New Haven Open to Additional Traffic Calming as Route 34 Project Advances

New Haven’s plans for Downtown Crossing have been criticized for replacing the highway with boulevards that will be too wide and dangerous to cross. The design of Phase 1 of the project includes roads with as many as 5 traffic lanes at intersections. Team members expressed a willingness to revisit this and other decisions in subsequent phases of the project (compare the Phase 1 rendering of a frontage road with a possible future design, for example). | Image: TSTC composite using images from City of New Haven.

New Haven’s Downtown Crossing project is moving forward. Earlier this month, the City received a $2.2 million grant to advance design work on the project, which aims to replace the Route 34 stub highway — a barrier between downtown New Haven and the Medical District — with two boulevards, while freeing up developable space in the current highway footprint. The Downtown Crossing project will also add north-south connections to the street grid by reconnecting Temple and Orange Streets.

Downtown Crossing is also purported to make the area friendlier for pedestrians and cyclists, but the first phase of the project, which primarily makes changes to the boulevards that are currently North and South Frontage Roads, does not go far enough and has come under fire from community members. One criticism of the frontage roads is that they will be too wide, with as many as five traffic lanes at some intersections. At a November 14 meeting, City staffers and project consultants expressed some willingness to revisit decisions made during this phase, namely making further pedestrian- and bike-friendly improvements to the wide boulevards, as advocates have suggested.

New Haven is exploring several options to extend Temple Street across Route 34 and into the Medical District, including a connection to Washington Avenue. | Image: City of New Haven.

“We’re working with the state to get that down to three [traffic lanes],” said Alan Mountjoy of NBBJ, the project’s urban design consultant. Mountjoy said that the city could add permanent parking to the frontage roads, allowing for curb extensions and shorter crossing distances at intersections. However, he said the city might implement this gradually as traffic levels stabilize; for example, the city might at first allow parking at off-peak times only.

The timing of the changes described in November will depend on funding. The first phase of Downtown Crossing has been put out for bid, according to the city, and construction could begin by February.  Funding has not been identified for construction of future phases.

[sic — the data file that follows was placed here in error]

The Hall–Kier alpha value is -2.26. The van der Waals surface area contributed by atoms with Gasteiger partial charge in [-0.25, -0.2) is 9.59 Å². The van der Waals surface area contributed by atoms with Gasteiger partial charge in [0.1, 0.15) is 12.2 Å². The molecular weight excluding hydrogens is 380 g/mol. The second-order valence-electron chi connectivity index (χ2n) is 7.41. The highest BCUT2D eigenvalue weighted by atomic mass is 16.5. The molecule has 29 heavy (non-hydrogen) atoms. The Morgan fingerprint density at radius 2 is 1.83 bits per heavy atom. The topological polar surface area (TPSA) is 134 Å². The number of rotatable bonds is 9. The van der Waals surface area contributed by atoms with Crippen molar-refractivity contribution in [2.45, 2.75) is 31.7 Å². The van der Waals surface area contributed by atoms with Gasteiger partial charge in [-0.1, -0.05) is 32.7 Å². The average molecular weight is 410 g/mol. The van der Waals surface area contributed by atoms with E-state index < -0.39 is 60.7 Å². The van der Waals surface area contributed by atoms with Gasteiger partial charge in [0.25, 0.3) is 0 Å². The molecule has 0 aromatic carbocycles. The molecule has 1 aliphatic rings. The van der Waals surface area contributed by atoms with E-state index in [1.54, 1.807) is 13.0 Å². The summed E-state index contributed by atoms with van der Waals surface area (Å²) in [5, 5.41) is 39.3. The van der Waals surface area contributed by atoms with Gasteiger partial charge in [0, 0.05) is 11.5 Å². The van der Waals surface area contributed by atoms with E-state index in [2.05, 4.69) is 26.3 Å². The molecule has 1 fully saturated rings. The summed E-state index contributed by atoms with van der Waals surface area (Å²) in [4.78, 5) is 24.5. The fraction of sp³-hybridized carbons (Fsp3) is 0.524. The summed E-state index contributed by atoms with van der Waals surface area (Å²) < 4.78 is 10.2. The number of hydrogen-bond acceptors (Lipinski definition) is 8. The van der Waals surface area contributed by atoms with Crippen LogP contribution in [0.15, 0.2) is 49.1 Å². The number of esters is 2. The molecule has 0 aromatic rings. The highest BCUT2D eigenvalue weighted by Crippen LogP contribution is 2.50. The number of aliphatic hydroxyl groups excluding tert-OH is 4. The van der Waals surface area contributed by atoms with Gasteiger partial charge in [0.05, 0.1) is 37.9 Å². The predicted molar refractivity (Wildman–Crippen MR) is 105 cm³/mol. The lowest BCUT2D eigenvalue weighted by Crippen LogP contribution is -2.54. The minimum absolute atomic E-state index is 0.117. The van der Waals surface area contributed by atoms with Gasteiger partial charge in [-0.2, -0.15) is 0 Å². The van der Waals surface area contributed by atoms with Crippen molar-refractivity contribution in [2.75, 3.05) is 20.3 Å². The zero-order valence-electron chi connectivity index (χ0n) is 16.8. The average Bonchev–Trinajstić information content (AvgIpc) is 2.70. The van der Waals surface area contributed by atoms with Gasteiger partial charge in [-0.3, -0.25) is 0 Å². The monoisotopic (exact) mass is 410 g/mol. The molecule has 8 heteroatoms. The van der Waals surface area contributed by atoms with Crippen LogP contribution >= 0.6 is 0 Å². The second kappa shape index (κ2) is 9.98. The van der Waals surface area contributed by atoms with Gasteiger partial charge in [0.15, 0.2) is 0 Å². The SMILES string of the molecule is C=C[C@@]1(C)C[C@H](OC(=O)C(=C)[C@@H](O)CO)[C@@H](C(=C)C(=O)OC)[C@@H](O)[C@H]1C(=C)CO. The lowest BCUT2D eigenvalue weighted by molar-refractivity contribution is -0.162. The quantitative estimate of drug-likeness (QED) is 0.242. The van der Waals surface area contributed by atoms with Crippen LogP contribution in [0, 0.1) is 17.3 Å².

See the project team’s presentation from the November 14 meeting here.

4 Comments on "New Haven Open to Additional Traffic Calming as Route 34 Project Advances"

  1. How is that bike box in Phase 1 supposed to work for a cyclist if he approaches the intersection and the light is already green? Is he supposed to cut across 4 lanes of traffic in 10′ in order to make a left turn? Or is he supposed to wait for the light to turn red, then move to the left, then wait for the next green?

  2. Good question, Max. The answer is it won’t work.

    This plan is not bike friendly, or ped friendly, or city friendly, or economic development friendly. What it is is the beautification of a highway in a downtown area and a land give-away to a wealthy developer who is closely connected with our city hall.

    TSTC and other groups have not been particularly helpful in getting the message across. They write misleading headlines like “additional traffic calming”, which pretends that, somehow, a 4 & 5 lane configuration will be “calm”.

    This isn’t a case of an area that needs a “little” rehab. This is a poorly conceived and poorly implemented project, start to finish, and if TSTC wishes to be relevant and behave morally they will rightfully criticize this project.

    I’ve unsubscribed from their email lists and am encouraging others here in New Haven to disregard them. As an organization, they are merely sharing propaganda for New Haven and the CT DOT: ranked one of the worst and least progressive DOTs in the nation.

    Why should anyone donate to TSTC or care what they think about other projects if they can’t be intellectually honest about this project?

  3. Sorry you feel that way, David. As I wrote (and as we have written in the past), Phase 1 of Downtown Crossing includes boulevards that are too wide and dangerous to cross. With construction of Phase 1 imminent, Tri-State believes it’s important to track and encourage opportunities to improve the project. For example, Mountjoy’s comment that “we’re working with the state to get that down to three [traffic lanes],” implies to me that the city hopes to narrow the boulevards but that the state is not necessarily on board and may need convincing. This is a bit of bureaucratic euphemism that, in retrospect, could have been explained better.

  4. Mike (IBEW local 90) | September 24, 2013 at 5:17 pm |

    This project, though I don’t know much about it, will clear traffic issues, bring new businesses to the city (tax revenue), enhance the community… There will always be political issues and politics that decide what gets done and what doesn’t get done, all we can do is hope the city of new haven will do right by its people. I’m a union electrician, and we (all construction unions) are looking forward to the work it will bring and put food on our plates. People need to not be so critical, not 100% of everyone will be happy with the project and what will be done, but it is an improvement that has been carefully considered.

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